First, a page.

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Despite the ongoing trend of unemployment across America, there tends to be overwhelming numbers of open vacancies for teachers across the country - resulting in many commentators crying fears of a teacher shortage which could cripple our educational system. Many people are scratching their heads wondering why this could be the case, however there are some people who believe that the reason for this is because of the low pay for high work which is expected of many of the educators in the country. It is believed that even though many educators find the job exceptionally rewarding, they sometimes believed that they are not being compensated enough for the effort which they make.
Now - there are strong beliefs that a solution to filling the gap is to answer the critics by making the profession more financially rewarding. However, with the country trying to cover the deficit - how is this even possible? Many experts see this move as an investment which the country will be able to recoup in taxes and other income streams when the children of today become the employable workers of tomorrow.
Even though some of these ideas are not widespread, there are a fair few accepted methods of boosting pay for teachers - even though some of these methods are perceived to have drawbacks.
One of the main suggestions is quite obvious: a rise in the minimum pay levels of teachers around the country. However, with the overwhelming levels of teachers in the country, the costs of this could be astronomical and there could be arguments that educators who work in a less intensive environment could be compensated unfairly when brought into contrast with their more overworked counterparts.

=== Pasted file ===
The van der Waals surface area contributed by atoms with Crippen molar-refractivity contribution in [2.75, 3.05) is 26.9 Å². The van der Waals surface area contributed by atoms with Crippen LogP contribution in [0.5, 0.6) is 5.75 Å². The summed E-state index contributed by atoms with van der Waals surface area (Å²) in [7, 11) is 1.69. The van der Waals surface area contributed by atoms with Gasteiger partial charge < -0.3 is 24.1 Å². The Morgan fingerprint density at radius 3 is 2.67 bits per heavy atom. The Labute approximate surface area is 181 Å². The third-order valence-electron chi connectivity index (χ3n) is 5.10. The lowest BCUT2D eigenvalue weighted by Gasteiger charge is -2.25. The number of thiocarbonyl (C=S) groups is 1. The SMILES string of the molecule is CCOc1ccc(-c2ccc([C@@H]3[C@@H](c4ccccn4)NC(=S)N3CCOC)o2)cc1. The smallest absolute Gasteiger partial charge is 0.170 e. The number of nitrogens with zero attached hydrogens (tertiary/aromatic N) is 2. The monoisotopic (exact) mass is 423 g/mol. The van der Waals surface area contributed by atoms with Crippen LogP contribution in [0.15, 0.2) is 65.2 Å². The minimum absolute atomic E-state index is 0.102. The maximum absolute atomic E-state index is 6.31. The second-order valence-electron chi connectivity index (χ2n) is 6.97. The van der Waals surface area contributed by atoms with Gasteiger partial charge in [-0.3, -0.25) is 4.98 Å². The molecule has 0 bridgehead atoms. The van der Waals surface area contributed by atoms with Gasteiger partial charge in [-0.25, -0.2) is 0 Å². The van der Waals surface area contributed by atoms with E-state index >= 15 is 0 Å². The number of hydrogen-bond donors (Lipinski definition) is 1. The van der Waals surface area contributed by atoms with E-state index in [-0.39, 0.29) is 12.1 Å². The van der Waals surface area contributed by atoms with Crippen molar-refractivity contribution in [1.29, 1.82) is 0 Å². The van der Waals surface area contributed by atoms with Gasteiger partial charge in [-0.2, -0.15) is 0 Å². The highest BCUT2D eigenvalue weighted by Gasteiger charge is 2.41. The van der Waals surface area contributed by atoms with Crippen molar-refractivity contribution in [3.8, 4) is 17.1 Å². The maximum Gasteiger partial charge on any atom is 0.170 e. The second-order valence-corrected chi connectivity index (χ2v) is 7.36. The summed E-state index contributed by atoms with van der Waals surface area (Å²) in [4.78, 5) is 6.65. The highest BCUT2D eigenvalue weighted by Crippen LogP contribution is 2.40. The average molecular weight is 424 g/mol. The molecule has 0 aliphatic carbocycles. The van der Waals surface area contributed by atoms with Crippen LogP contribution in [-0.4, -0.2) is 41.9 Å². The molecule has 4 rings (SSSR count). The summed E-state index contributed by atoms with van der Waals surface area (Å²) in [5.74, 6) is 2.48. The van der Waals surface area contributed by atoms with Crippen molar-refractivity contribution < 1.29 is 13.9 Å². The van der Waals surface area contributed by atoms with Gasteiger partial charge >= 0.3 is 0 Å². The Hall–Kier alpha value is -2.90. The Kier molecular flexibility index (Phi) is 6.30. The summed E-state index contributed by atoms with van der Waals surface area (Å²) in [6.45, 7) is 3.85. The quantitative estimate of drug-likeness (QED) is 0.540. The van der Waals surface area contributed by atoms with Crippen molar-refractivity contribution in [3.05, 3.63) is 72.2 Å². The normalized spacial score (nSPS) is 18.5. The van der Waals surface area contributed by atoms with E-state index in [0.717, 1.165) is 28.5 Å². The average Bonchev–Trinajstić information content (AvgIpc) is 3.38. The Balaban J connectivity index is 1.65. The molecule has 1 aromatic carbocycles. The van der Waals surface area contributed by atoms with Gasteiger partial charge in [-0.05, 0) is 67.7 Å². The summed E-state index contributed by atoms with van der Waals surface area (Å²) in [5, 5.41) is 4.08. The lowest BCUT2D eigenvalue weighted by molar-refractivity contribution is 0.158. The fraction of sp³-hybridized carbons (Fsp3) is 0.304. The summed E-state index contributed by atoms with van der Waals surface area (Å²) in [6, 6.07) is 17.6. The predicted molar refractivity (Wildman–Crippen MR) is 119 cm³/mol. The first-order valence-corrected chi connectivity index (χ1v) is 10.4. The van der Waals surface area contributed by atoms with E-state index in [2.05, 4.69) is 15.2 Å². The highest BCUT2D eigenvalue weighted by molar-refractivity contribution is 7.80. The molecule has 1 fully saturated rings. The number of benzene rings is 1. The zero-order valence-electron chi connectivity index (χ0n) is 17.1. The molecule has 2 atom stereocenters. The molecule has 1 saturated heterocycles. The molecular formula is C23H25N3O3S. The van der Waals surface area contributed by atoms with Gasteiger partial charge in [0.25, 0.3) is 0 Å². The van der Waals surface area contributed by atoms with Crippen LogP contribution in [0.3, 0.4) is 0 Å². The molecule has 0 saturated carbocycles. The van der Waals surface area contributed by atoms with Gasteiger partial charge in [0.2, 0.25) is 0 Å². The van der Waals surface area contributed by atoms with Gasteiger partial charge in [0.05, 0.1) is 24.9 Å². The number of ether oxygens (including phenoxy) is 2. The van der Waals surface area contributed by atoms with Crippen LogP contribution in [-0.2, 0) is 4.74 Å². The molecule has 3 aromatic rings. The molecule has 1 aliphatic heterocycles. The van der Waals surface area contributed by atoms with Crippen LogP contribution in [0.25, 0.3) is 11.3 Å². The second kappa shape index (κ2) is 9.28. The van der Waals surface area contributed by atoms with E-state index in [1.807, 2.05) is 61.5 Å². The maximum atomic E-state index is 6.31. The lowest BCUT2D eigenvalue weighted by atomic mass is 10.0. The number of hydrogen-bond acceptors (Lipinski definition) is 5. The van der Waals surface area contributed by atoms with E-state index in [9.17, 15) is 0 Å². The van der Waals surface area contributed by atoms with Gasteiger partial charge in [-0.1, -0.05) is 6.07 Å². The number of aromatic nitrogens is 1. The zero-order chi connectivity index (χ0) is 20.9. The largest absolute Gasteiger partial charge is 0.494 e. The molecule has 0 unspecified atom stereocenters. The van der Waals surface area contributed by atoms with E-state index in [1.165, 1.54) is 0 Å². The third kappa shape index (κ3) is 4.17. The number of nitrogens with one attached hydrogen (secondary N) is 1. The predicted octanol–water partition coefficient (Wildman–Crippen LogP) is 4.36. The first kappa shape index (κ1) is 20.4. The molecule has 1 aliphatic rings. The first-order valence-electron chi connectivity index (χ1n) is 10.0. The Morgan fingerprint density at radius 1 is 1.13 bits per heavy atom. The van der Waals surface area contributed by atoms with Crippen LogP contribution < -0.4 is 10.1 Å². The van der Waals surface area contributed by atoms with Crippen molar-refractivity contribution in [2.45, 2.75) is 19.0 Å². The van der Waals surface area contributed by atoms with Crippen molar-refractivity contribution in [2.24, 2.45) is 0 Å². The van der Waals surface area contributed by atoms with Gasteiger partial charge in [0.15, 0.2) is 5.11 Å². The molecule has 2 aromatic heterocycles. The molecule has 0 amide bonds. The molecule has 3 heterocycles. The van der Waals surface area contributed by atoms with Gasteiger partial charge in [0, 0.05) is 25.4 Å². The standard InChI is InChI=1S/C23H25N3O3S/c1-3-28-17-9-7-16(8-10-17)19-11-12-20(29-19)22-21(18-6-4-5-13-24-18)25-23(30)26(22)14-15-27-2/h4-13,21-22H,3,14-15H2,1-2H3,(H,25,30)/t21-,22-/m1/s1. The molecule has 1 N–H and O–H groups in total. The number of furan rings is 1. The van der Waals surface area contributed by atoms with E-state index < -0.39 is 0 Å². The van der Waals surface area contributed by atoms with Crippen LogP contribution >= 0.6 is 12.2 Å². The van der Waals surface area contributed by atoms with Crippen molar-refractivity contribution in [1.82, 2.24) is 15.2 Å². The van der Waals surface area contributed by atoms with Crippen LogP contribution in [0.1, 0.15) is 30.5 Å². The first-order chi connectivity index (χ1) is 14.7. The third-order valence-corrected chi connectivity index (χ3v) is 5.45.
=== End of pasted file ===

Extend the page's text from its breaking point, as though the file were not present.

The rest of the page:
In order to satisfy this argument, there could also be the suggestion of bonuses for those who perform well. But there have also been calls that this is a flawed environment which could make a sector once regarded as a vocation rather toxic. Also, there are concerns that such a system could be difficult to justify - as it would mean that there would be additional pressure for managerial roles to determine which of the educators on their pay roll are performing the best.
Alternatively, promotion into higher roles through the use of contractual agreements such as a teacher tenure document could prove to be useful. But there are criticisms that this will not be effective at all, particularly because of how there would be even more of a teacher shortage as some educators advance on to more challenging roles, leaving their previous positions vacant in this time of difficulty.
There are conflicting views on what the best way is to address such a shortage. For teachers at the moment, there certainly is competition for positions - with even international slots available should people want to teach children in completely new surroundings. The recession has meant that the financial circumstances are more difficult than ever before for consumers, and teachers are finding that their pay packets can be rather restricting at times.